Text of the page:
THE hotspots for coronavirus deaths in Oxfordshire have been revealed in a searchable map.

Updated interactive data from the Office for National Statistics (ONS) includes all deaths where Covid-19 was the underlying cause, or was mentioned on the death certificate as a contributory factor, between March 1 and June 30.

In Oxford, Cowley South and Iffley has remained the ward with the most deaths of the city’s 18 areas, with 14 people dying with the virus, including three in June.

It accounts for 60 per cent of June’s five coronavirus deaths in the city, with a single death in Risinghurst and Sandhills and one in Greater Leys.

Also read: Latest coronavirus infection rate for Oxford

The ONS data also reveals since the start of the pandemic 75 people have died in the city with the virus noted on their death certificate out of a total of 311 fatalities.

It means between March and June almost one in four deaths (24 per cent) were down, at least in part, to coronavirus.

The impact has varied across the city though with Cowley South and Iffley having 35 per cent of deaths (14 out of 40) coronavirus related compared with North Central Oxford which only had one death out of 19 connected to the virus.

Following a trend highlighted last month, the Cowley South ward also contains one of the most deprived parts of the county –Rose Hill and Iffley, judged by factors such as income, employment, health, education and crime.

Oxford MPs, councillors and health officials have all previously raised concerns coronavirus has exposed existing health inequalities.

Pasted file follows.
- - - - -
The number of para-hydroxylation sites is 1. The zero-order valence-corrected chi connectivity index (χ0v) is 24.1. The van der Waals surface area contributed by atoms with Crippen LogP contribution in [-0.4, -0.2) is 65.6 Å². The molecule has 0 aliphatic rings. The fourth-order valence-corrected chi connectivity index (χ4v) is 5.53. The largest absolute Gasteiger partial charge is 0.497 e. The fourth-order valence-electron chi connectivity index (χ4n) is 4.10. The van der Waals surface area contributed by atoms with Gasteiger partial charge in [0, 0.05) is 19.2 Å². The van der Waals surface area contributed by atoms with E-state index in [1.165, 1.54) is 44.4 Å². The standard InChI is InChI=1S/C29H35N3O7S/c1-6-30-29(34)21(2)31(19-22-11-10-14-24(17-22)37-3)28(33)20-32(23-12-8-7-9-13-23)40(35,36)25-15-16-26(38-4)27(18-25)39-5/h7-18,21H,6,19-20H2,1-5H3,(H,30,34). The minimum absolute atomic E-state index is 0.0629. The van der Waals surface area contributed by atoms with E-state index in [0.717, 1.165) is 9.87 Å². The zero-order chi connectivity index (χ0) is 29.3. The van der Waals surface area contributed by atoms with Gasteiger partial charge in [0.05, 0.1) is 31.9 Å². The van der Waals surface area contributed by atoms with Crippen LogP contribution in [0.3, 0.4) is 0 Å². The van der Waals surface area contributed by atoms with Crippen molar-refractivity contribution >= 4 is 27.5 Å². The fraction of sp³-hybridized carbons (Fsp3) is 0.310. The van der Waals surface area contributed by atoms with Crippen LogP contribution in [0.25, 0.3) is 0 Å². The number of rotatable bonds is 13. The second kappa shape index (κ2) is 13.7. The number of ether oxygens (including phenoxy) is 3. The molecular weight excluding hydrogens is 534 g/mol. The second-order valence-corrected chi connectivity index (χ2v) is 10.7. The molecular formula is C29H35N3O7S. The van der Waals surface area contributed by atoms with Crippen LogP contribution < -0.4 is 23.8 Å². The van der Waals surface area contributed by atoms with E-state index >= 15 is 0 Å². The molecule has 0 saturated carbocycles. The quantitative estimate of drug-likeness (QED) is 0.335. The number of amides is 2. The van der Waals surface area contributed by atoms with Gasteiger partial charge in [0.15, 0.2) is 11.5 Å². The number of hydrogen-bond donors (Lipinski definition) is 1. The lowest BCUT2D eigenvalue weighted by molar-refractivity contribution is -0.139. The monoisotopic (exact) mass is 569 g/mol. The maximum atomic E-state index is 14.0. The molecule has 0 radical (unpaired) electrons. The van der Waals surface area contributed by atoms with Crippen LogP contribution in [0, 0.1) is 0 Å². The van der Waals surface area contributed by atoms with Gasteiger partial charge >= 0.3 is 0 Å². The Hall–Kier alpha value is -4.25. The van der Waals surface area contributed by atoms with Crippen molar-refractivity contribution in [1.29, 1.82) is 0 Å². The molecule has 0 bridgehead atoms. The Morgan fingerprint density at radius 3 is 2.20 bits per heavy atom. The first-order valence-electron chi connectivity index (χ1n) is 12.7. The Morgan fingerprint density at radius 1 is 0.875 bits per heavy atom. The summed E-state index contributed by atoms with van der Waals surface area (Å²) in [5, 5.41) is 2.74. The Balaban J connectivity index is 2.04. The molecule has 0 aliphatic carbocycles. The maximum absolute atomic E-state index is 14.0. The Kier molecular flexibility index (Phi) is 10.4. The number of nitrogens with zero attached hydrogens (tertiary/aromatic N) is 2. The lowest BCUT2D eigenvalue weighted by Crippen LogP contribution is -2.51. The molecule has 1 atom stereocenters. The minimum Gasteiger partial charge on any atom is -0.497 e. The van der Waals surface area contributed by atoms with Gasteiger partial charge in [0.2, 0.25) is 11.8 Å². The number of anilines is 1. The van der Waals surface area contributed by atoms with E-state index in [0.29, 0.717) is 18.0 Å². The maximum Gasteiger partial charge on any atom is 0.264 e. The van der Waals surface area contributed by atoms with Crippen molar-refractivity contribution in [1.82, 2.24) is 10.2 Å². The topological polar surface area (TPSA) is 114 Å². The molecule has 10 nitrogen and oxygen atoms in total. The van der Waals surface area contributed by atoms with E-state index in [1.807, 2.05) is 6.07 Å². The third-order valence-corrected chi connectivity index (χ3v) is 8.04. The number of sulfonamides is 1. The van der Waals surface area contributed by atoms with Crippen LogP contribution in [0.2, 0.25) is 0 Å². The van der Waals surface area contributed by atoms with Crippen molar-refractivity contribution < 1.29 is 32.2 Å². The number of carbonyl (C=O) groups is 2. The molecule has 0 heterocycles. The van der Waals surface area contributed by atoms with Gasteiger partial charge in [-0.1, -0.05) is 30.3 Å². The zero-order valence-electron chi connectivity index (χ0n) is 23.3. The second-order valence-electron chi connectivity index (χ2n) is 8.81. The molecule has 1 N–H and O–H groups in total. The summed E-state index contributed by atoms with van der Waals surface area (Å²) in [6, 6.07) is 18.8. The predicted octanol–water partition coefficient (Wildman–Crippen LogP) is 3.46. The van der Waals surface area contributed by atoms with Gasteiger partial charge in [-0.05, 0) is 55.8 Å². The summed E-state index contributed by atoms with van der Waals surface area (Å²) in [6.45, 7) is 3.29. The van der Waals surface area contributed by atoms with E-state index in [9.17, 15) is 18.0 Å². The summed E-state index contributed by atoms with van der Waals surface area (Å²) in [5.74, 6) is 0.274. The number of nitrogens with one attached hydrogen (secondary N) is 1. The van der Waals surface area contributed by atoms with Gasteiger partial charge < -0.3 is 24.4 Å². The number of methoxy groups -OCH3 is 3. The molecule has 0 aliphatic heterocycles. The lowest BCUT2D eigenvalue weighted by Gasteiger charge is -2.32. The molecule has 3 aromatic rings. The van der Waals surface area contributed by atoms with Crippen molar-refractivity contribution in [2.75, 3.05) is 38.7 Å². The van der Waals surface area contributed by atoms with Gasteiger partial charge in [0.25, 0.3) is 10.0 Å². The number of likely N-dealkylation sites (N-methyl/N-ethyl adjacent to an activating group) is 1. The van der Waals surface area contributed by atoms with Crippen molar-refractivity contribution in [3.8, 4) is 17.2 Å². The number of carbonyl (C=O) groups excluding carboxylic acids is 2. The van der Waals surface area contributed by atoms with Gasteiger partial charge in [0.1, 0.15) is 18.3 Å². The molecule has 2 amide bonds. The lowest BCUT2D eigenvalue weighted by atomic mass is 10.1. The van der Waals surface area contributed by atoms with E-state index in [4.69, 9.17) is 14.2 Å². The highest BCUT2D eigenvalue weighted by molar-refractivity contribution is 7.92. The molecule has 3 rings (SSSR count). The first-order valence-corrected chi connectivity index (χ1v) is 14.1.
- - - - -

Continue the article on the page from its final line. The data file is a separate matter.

This is also replicated nationally, with the mortality rate in England's most deprived areas more than double than in the least deprived.

Read again: Coronavirus deaths by area expose Oxford health inequality

A Department of Health and Social Care spokesman said the disparity highlighted by the new ONS data was greater than inequality seen in previous years.

He added: “We are committing to better understanding and reducing the disparity in health outcomes – in the context of coronavirus and more broadly."

Also highlighted in the ONS map was that for the vast majority of the county virus deaths spiked sharply in April, suggesting outbreaks were brought quickly under control.

These include previous hotspots such as Abingdon Town and West which had 20 deaths overall, 17 of these in April.

Also read: Oxford coronavirus test gives results in 90 minutes

Separate ONS analysis shows Oxfordshire experienced more than twice as many deaths as normal during the worst period of the coronavirus crisis.

The number of excess deaths in the county hit a peak in the week ending April 17, with 141 per cent more deaths than the average for the previous five years.